Your tone and presentation of point make you look like you're spoiling for a fight.

I am spoiling for non-self-referential clarity.
 

No. I have not lost track. I'm just noting that the answers given are including hefty assumptions that aren't being mentioned.

I'm not trying to debate conclusions. I am pointing out that things like "alternative" and "other intelligences" are poorly specified.

There is a tendency to be circular here...
Excellent! I am all for discussion. My apologies for apparently misinterpreting your posts.

Give me a moment.
 


Tonguez

A suffusion of yellow
No doubt? I have doubt.

Because... why? Are dwarves stupid? They can't interact with their environment on their own and figure things out on their own? The only way they can do anything new in the world is if someone tells them?
I said Dwarfs had to Deal with elementals and thus learned new techniques and skills not that the Elementals told them how to do it. For instance Hawks in Australia have been observed carrying burning sticks and actively helping to spread bush fires in order to herd prey - they have learned to Deal with fire. Hominids probaby had to deal with wild fires from lightning strikes and lava flows too eventually learning to control them.
proto-Dwarfs probably had to deal with similar wild magma flows but those dwarfs also live in worlds where those Wildfires might be intelligent and are often malicious. They learn to Deal with those sentient fires developing ways to keep the malicious ones at bay, or taming them and bending them to their will. Even real world superstitions and magic come from similar deals - knocking on wood to invoke wood spirits, hanging horseshoes above the door too keep out fey, tossing runes and chanting spells - all ways of Dealing with the world via magic.
Eventually the proto-dwarfs Art changes the nature of the world, the fire becomes tamed in the forge, horseshoes work to keep fey away and wizards develop formulaic expressions that get physical results
 
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Give me a moment.
Well, that was an awful, no-good, terrible day.

What's the difference between magic and super-science? How is bargaining with a demon different from bargaining with an alien from the planet Gotropos VI?

Magic is using chaos to shape the world according to your will.
Technology is using law to shape the world according to your will.

Law provides us with the natural laws. Through experimentation we can figure out how to exploit systems to do work for us. For example, channeling water over a wheel, turning an axle, performing some work. Chaos provides us with randomness and disruptive change. Through experimentation we can figure out how to change systems to do work for us. With the previous example, instead of water we animate some skeletons to turn the wheel. There are rules to the manipulation of chaos, but a person of sufficient will can sometime override them. Regardless of the amount of will a person has, they can not change natural law. Because of this there are some things that can be achieved with magic that can not be achieved by technology, and vice versa.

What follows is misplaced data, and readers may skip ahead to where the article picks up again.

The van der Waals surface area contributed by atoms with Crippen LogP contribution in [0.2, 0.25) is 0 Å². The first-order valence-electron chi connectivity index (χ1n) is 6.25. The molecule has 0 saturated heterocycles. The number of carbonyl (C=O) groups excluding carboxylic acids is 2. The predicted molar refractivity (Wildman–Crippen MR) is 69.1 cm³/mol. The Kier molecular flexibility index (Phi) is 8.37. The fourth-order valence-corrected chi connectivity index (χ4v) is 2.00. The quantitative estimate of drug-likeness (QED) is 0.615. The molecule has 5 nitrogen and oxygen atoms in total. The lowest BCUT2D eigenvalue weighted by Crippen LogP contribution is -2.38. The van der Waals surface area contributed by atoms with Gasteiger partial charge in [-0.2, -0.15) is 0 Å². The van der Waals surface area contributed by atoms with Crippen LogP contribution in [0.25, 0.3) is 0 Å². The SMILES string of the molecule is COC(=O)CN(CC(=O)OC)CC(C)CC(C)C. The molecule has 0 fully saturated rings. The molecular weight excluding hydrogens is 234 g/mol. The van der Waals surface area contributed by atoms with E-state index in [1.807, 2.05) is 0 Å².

When communicating with various entities, it might seem at first that calling B'Melekek of Gotropos IV on the holovid and summoning the Tailor in Scales of the Azurine Drifts in a special circle are the same despite superficial differences. The first principle difference is that B'Melekek is a physical being and the Tailor is spiritual. B'Melekek has a physical body, a metabolism requiring food or sustenance of some manner, and will ultimately die from trauma or old age. The Tailor is a spiritual being. Their substance is ultimately immaterial and only minimally affected by physical means or forces. When summoned the magic provides a physical body for the Tailor, which takes an appearance based on the Tailor's personality. This body is incomplete; there are sufficient muscles, bones, integument, &c. for the Tailor to productively interact with others. But, it requires no physical sustenance, and besides a primitive lungs and GI track, it has no organs besides a heart which is there for mythic reasons.

But, if you are looking for lost treasure and they both have a map, is there still a difference? Aside from the means of contact, still the answer would be yes in the area of payment and enforcement. If you try to cheat the Tailor, you might find yourself in a summoning circle specially made for you. If you cheat B'Melekek, they're not able to instantly affect you three systems away, but you will have some bounty hunters sent after you.

Another difference between magic and technology is ease of use. You need an engineer to design and build a rifle*, you need a wizard to design and build a wand of magic missiles. Once the engineer has the raw materials and tools, they can make the rifle whenever they wish. The wizard has to rely on a number of astrological correspondences, special woods known for their affinity for weaponry, and perhaps a sacrifice to Sagittarius for permission and aid in the endeavor. Whatever makes the gathering, infusion, and stabilization of chaos into this item. Once the item is made they can use it. The engineer can then give the plans and the rifle itself to someone else and they can build it or use it. Since the rifle relies on natural law, anyone can use it. For the wand, only someone at least minimally proficient in the managing of chaos can harness the ability. Technology allows for mass production, magic is by necessity artisinal.

Going back to the OP, a lever opening a cleverly disguised portion of the wall is to me obviously an application of law, of technology. It might require some maintenance, but for narrative purposes everything looking worn or making creaking noises (if the mechanism would be percieved) when it activates would be enough.

Later, super science vs. high magic.

*Not wholly, but work with me for a bit.